'“The time has come to close the book on infectious disease,” US Surgeon General William Stewart told Congress in 1967. “We have basically wiped out infection in the United States”.
The disturbing news this week that the world is on the cusp of a “post-antibiotic era” makes this breezy claim now seem almost comically naive.
You can’t say we weren’t warned. Antimicrobial resistance (AMR) already accounts for roughly 700,000 deaths per year globally and has been forecast to rise to 10 million deaths by 2050. That’s more than cancer, diabetes or cholera. And that prediction was made when we still had effective drugs.
The costs of dealing with such a crisis would be astronomical; estimates suggest it could cause a reduction of 2% to 3.5% in global Gross Domestic Product (GDP) and cost the world up to $100 trillion USD.
The scariest thing is that we’ve known about this possible outcome for decades and done nothing to prevent it. It’s because our established economic models, founded on the misplaced belief that infinite ‘growth’ is both possible and desirable, are funnelling us towards oblivion.'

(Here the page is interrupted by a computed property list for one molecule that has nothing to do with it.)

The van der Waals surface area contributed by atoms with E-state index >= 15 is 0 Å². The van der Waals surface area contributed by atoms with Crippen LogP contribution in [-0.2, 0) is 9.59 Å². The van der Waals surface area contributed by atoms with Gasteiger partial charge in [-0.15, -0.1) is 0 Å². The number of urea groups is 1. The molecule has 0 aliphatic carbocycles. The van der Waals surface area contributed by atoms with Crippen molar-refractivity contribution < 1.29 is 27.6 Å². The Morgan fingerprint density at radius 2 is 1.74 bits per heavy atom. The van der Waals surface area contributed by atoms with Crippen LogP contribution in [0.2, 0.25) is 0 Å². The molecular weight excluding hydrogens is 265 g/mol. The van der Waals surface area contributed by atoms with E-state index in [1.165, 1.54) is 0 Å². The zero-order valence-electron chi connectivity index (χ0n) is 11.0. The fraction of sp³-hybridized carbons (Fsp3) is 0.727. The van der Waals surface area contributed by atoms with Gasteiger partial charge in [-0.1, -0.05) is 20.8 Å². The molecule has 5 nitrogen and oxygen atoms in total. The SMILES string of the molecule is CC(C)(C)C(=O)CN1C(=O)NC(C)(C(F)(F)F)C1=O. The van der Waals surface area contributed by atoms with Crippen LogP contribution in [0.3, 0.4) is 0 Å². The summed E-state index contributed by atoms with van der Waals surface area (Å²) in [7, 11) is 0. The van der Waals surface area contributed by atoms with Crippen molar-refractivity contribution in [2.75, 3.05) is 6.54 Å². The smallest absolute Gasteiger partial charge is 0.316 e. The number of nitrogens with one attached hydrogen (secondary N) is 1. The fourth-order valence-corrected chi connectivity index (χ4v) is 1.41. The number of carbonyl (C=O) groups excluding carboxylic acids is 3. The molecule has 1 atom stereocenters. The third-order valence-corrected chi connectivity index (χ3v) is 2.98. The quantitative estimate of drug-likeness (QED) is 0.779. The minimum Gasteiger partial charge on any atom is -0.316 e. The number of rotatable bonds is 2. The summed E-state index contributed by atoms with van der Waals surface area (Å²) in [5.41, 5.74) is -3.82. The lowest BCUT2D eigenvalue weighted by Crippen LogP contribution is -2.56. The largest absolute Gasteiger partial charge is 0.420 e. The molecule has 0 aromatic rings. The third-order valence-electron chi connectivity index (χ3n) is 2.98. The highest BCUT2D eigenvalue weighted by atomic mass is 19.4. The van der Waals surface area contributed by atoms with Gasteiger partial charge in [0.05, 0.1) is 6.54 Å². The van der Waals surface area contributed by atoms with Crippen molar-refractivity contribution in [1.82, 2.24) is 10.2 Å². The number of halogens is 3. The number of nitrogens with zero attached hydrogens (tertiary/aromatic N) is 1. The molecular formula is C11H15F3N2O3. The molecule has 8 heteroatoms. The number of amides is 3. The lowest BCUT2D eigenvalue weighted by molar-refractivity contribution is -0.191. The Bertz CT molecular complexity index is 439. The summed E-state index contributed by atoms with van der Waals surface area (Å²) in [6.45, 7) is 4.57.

There are 7.7 billion people on the planet today, and every year our global population grows by around 1.08% – or around 82 million people. It is estimated that by 2050, 70% of the world’s population will be living in cities. The cities we know now will have changed and adapted to accommodate for this. How will we ensure they do so in a way that improves the quality of life its residents?Read More